Operationalizing to Stay Agile: The Beginning of a DiscussionNancy Salzman | Vice Chancellor of Partnerships, Brandman University
Nimble, agile, entrepreneurial—all adjectives we use to define our continuing education/extended education units. But what does that mean in an era that requires all of higher education to be agile in order to meet the needs and wants of students looking for accessibility, affordability and flexibility? How can we continue to be out in front as proactive leaders providing the services and education needed by our communities while many of us are working with very lean teams?
At Brandman University’s School of Extended Education, we have taken this challenge to mean that we need to look internally and externally and continue to evolve to ensure that we are able to serve with exceptional customer service as we develop new programs, foster new partnerships and explore new ways to create revenue streams. How are we working leaner and stronger? We started by looking internally to determine how to operationalize for efficiency while not sacrificing effectiveness:
1. Workforce development:
We are lucky to have a motivated, creative team made up of individuals who are not afraid to stretch and learn. Together we focused on developing teamwork, interpersonal communication and other leadership competencies that allow us to work together effectively and positively. We advocate workforce development for our communities because we know it makes for a better workforce. Why not start at home?
2. Project management tools:
Outlook task and reminder functions are great but they only provide an individual picture. We needed a project management tool that would allow us to coordinate across our teams and allow everyone to see champions, tasks, timelines, and applicable documents across the entire project. There are several very inexpensive, easy-to-use project management tools. Up and running with minimal training, we now all receive prompts in our inbox and easy access to the documents and contacts we need to stay on top of tasks. Everyone is on the same page because of the information that we keep and can all see within the project management tool.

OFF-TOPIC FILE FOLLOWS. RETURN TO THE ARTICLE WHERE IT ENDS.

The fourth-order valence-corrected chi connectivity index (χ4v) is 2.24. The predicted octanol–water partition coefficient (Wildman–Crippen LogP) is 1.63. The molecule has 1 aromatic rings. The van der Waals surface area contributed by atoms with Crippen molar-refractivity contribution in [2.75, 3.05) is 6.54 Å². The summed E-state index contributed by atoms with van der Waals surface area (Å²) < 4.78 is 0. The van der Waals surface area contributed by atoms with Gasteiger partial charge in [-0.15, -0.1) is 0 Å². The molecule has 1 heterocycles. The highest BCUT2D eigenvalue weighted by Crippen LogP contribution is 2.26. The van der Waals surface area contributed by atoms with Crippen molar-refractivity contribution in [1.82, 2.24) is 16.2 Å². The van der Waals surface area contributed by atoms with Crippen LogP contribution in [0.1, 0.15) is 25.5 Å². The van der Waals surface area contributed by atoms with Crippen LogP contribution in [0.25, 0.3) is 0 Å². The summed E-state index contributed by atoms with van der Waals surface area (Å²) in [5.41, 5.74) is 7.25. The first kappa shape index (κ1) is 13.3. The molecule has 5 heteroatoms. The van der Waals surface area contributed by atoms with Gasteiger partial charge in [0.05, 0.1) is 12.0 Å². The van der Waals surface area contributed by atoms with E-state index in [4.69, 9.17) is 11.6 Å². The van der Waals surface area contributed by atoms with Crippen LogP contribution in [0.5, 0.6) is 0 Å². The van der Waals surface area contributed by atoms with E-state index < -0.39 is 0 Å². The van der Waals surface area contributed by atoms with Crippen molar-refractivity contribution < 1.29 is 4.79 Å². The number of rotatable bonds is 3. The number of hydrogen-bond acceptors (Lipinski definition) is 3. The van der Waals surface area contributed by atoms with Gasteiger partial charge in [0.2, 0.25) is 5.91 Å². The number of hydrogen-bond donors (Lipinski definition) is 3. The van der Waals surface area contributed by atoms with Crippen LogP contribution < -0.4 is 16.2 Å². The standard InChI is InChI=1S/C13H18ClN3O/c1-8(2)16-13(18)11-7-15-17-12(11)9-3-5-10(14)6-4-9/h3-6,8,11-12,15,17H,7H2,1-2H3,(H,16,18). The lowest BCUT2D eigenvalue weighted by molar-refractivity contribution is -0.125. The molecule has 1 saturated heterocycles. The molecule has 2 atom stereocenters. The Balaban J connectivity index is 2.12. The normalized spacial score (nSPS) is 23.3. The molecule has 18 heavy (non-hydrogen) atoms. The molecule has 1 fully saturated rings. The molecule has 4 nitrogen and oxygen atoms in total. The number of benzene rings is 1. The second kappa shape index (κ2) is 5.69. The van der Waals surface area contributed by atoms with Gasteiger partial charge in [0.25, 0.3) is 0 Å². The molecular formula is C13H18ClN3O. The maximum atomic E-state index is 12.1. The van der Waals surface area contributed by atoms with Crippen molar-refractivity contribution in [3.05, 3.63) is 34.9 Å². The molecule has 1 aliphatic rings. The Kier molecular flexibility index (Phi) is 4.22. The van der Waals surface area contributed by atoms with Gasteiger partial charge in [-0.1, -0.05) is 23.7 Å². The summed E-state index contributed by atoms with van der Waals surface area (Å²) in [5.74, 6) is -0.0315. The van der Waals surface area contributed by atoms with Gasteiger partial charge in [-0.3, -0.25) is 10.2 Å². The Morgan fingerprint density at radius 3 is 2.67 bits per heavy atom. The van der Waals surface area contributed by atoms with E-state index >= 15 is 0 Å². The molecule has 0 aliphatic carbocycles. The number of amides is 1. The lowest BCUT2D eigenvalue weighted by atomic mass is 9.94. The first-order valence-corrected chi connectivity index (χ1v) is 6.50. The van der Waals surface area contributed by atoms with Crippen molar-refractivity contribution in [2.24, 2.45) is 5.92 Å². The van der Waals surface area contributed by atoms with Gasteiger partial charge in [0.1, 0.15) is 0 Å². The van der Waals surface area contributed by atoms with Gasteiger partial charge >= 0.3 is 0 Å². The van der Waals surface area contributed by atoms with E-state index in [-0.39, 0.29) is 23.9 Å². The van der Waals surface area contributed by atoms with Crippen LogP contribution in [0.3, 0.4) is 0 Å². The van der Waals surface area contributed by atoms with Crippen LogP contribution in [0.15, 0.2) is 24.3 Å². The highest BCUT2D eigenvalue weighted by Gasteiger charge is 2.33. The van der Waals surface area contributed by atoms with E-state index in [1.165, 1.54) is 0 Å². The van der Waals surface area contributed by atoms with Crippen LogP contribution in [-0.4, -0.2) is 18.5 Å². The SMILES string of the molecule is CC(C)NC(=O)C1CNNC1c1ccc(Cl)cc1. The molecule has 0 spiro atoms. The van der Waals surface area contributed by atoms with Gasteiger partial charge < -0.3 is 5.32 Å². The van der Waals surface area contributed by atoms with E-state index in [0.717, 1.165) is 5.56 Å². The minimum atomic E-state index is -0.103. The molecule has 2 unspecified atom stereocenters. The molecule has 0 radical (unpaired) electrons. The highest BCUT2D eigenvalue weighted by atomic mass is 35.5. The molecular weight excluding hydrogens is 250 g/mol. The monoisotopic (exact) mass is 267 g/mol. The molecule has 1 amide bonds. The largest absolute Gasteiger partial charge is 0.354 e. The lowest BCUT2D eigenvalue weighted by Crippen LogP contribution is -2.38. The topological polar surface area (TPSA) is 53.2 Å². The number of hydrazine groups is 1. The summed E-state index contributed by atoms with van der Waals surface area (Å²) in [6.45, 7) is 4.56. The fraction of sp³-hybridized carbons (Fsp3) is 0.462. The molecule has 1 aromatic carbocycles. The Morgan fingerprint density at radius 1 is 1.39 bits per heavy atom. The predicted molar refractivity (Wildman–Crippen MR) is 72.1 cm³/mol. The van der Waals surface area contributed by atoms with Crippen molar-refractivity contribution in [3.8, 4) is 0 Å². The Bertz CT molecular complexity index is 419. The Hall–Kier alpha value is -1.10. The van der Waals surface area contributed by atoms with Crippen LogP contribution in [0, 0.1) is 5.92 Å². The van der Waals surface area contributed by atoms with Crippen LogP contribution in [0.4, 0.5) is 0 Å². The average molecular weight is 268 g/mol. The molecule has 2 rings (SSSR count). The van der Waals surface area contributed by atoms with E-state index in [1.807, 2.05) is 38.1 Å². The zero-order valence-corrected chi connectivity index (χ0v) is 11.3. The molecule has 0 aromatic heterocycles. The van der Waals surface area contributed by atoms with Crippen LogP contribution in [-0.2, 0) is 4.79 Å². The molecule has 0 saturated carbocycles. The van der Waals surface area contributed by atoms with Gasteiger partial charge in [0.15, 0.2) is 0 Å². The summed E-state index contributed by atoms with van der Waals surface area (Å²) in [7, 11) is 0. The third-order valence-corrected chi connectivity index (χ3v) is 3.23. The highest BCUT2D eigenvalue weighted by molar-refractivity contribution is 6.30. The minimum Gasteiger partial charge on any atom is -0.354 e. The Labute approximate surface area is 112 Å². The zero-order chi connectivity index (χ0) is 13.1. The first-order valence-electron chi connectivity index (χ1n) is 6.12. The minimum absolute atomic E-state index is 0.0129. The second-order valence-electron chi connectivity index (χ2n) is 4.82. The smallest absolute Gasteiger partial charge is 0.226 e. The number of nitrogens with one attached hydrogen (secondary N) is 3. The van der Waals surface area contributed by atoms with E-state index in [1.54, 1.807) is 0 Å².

One of our mottos is to stay away from “one and done.” If we can’t replicate, repurpose, or scale up, then a new program will probably not provide us the ROI required. When building online courses, we build in a modularized fashion so that we can utilize the modules not just in the initial course but also in our custom solutions/corporate training portfolio, in other programs where applicable, and as stand-alone opportunities. Modules are based on a competency or topic. We consider them our puzzle pieces, available for a multitude of solutions.
4. Partner Up:
Our team is a dream team, but we cannot do it all. Even if we could do it all, we do not have that kind of time. Look across your institution and outside your institution for specialized services to augment your team’s capabilities. Our organizational partners have subject-matter expertise and marketing channels. Be creative when looking for solutions.
5. Read, read, read:
Time is short but subscribing to feeds from various news agencies provides windows into the worlds that we are serving. What do your audiences care about? What are they writing about? What are their pain points? What solutions are they calling out? What language do they use to describe their predicaments? Our messaging needs to resonate in order to result in revenue and enrollments. If our prospects know we take the time to read and listen to what they are saying and we talk with them using their language, we are credible.
What are you doing in order to stay nimble and effective? Sharing ideas is one of the best ways to stay on top of our game!
Author Perspective: Administrator